Last month, a group of activists and charity workers in Britain expressed concerns over the exploitation—"grooming," as they put it—of young people. But this group wasn't talking about pedophiles and the sexual abuse of children; they were talking about jihadists and their Islamic State sponsors. This is part of a broader consensus, within scholarly and especially liberal-left circles, that jihadists are psychologically normal, and that jihadism must be contextualized, rather than simply condemned.
If only ex-Muslims—people who once believed in Islam and identified as Muslims but who no longer do—attracted nearly as much sympathy and explanatory patience for their similarly dramatic and contentious journeys.
Apostasy, the act of renouncing one's faith, is a sin in classical Islam. Though it doesn't mandate a worldly punishment for apostasy, the Quran threatens eternal torture and damnation for Muslims who leave the faith: "Those who disbelieve and die will not be saved even if they offer enough gold to fill the entire earth. Agonizing torment is in store for them, and there will be no one to help them."
The four leading classical schools of Islamic law on which the sharia is based—the Shafi, Hanbali, Maliki, and Hanafi—go even further, stipulating that unrepentant apostasy is a crime punishable by death. This ruling is incorporated into the criminal code of a number of Muslim-majority countries, including Afghanistan, Comoros, Iran, Mauritania, Pakistan, Saudi Arabia, Sudan, and Yemen. Apostasy is also illegal in Jordan, Kuwait, Malaysia, the Maldives, Qatar, and Oman.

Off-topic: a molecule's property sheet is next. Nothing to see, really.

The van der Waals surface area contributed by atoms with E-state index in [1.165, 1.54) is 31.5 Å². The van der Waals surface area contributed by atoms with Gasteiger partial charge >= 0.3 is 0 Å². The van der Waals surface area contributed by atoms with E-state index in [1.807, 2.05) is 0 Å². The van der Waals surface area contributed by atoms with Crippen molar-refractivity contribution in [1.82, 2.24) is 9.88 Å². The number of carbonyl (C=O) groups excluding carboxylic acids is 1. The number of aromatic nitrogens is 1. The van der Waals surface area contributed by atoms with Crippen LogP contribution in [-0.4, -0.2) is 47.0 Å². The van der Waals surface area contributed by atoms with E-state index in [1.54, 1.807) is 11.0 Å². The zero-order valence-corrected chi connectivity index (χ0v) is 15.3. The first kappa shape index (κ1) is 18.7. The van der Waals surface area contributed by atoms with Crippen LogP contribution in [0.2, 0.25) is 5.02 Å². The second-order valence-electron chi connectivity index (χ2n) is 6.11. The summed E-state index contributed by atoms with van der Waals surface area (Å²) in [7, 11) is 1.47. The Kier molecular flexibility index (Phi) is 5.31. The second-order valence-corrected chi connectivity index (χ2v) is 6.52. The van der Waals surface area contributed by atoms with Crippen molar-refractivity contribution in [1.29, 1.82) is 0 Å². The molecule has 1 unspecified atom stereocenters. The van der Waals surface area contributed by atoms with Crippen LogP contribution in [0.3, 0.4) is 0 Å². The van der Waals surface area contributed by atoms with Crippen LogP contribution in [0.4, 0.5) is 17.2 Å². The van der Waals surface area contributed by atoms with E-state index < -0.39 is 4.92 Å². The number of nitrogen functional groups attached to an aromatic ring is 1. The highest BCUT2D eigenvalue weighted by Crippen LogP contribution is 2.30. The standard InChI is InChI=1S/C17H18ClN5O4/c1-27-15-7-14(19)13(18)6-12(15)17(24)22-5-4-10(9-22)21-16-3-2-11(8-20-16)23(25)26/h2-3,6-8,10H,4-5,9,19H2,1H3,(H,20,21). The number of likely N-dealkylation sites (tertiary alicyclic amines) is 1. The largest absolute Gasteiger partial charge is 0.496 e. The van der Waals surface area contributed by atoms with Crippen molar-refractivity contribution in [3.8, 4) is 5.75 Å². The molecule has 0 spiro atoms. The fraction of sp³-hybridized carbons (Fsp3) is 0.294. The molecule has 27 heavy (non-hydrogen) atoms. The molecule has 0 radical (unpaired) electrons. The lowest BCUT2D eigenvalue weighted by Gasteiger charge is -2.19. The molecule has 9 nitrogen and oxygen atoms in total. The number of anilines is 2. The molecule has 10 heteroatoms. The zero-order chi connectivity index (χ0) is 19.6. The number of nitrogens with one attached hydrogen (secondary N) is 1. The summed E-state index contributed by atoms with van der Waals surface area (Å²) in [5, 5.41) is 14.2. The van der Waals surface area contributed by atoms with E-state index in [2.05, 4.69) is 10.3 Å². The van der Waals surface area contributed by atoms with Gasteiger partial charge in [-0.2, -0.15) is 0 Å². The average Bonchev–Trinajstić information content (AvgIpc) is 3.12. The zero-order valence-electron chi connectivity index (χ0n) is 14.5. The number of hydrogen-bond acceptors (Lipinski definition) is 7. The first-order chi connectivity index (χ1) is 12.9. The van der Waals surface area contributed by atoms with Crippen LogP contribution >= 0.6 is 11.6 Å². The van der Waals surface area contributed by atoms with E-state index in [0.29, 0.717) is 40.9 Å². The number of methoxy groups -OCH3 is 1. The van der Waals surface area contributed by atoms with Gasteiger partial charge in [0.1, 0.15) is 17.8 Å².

"My family thinks that I'm crazy. My step-mum told the imam everything that had happened. And the imam said it sounded like I'd gone crazy. So I was declared, like, insane."
The story is different in the secular West, where freedom of religion is a foundational human right. Yet even here, apostasy remains a stigma within Muslim communities.
I have spent the past five years talking to ex-Muslims in Britain and Canada as part of a study funded by the Economic and Social Research Council, Britain's largest organization for funding research on social issues. The overwhelming picture that emerges from my research is one of trauma and suffering: Leaving Islam, for the unknown numbers who leave, is a prolonged and psychologically costly process.
Ordinary ex-Muslims in the West, I have found, are not living in fear for their lives. There are, no doubt, some notable exceptions, like the Somali born, United States-based human rights activist and writer Ayaan Hirsi Ali, who lives under armed guard as a result of the death threats she has received. One young woman I interviewed, from Canada, relayed to me how she was stripped naked by her father and a group of his friends and violently shaken and spat on as part of an exorcism carried out to purge her of her "waywardness." Another young British-Pakistani woman said her parents threatened to kill her if she didn't recant her apostasy and return to the fold. Other ex-Muslims have spoken about the countless online death threats they have received.